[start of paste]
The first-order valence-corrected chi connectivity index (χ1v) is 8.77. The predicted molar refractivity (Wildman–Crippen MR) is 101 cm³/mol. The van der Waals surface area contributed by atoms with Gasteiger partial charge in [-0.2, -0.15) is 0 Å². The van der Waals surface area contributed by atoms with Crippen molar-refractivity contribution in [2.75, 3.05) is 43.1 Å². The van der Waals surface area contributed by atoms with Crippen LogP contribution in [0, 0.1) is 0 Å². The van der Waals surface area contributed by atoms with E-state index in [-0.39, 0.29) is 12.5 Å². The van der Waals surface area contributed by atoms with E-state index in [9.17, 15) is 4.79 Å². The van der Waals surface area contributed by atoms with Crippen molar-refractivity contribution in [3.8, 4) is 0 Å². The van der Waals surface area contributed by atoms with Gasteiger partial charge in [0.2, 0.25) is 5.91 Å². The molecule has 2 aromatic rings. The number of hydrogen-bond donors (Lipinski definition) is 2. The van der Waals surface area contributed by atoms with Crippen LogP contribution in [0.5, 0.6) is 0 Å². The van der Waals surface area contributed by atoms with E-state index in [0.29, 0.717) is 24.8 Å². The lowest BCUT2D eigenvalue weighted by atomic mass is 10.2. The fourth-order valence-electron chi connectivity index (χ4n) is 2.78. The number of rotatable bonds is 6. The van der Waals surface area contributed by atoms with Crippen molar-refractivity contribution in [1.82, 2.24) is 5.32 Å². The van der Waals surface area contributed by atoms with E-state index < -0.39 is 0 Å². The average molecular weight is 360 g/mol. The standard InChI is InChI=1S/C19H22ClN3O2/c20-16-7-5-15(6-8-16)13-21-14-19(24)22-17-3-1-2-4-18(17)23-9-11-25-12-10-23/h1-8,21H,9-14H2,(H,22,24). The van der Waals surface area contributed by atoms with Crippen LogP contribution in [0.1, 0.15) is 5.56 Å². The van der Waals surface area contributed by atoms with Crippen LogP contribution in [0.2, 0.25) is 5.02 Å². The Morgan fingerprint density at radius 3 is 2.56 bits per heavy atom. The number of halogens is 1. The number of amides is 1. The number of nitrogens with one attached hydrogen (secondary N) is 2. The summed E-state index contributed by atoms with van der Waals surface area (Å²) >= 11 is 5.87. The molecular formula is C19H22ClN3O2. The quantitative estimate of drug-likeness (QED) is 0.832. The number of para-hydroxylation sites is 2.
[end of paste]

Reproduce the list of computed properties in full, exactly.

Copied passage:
The first-order valence-corrected chi connectivity index (χ1v) is 8.77. The predicted molar refractivity (Wildman–Crippen MR) is 101 cm³/mol. The van der Waals surface area contributed by atoms with Gasteiger partial charge in [-0.2, -0.15) is 0 Å². The van der Waals surface area contributed by atoms with Crippen molar-refractivity contribution in [2.75, 3.05) is 43.1 Å². The van der Waals surface area contributed by atoms with Crippen LogP contribution in [0, 0.1) is 0 Å². The van der Waals surface area contributed by atoms with E-state index in [-0.39, 0.29) is 12.5 Å². The van der Waals surface area contributed by atoms with E-state index in [9.17, 15) is 4.79 Å². The van der Waals surface area contributed by atoms with Crippen molar-refractivity contribution in [3.8, 4) is 0 Å². The van der Waals surface area contributed by atoms with Gasteiger partial charge in [0.2, 0.25) is 5.91 Å². The molecule has 2 aromatic rings. The number of hydrogen-bond donors (Lipinski definition) is 2. The van der Waals surface area contributed by atoms with Crippen LogP contribution in [0.5, 0.6) is 0 Å². The van der Waals surface area contributed by atoms with E-state index in [0.29, 0.717) is 24.8 Å². The lowest BCUT2D eigenvalue weighted by atomic mass is 10.2. The fourth-order valence-electron chi connectivity index (χ4n) is 2.78. The number of rotatable bonds is 6. The van der Waals surface area contributed by atoms with Crippen molar-refractivity contribution in [1.82, 2.24) is 5.32 Å². The van der Waals surface area contributed by atoms with E-state index < -0.39 is 0 Å². The average molecular weight is 360 g/mol. The standard InChI is InChI=1S/C19H22ClN3O2/c20-16-7-5-15(6-8-16)13-21-14-19(24)22-17-3-1-2-4-18(17)23-9-11-25-12-10-23/h1-8,21H,9-14H2,(H,22,24). The van der Waals surface area contributed by atoms with Crippen LogP contribution in [0.1, 0.15) is 5.56 Å². The van der Waals surface area contributed by atoms with Crippen LogP contribution in [0.2, 0.25) is 5.02 Å². The Morgan fingerprint density at radius 3 is 2.56 bits per heavy atom. The number of halogens is 1. The number of amides is 1. The number of nitrogens with one attached hydrogen (secondary N) is 2. The summed E-state index contributed by atoms with van der Waals surface area (Å²) >= 11 is 5.87. The molecular formula is C19H22ClN3O2. The quantitative estimate of drug-likeness (QED) is 0.832. The number of para-hydroxylation sites is 2.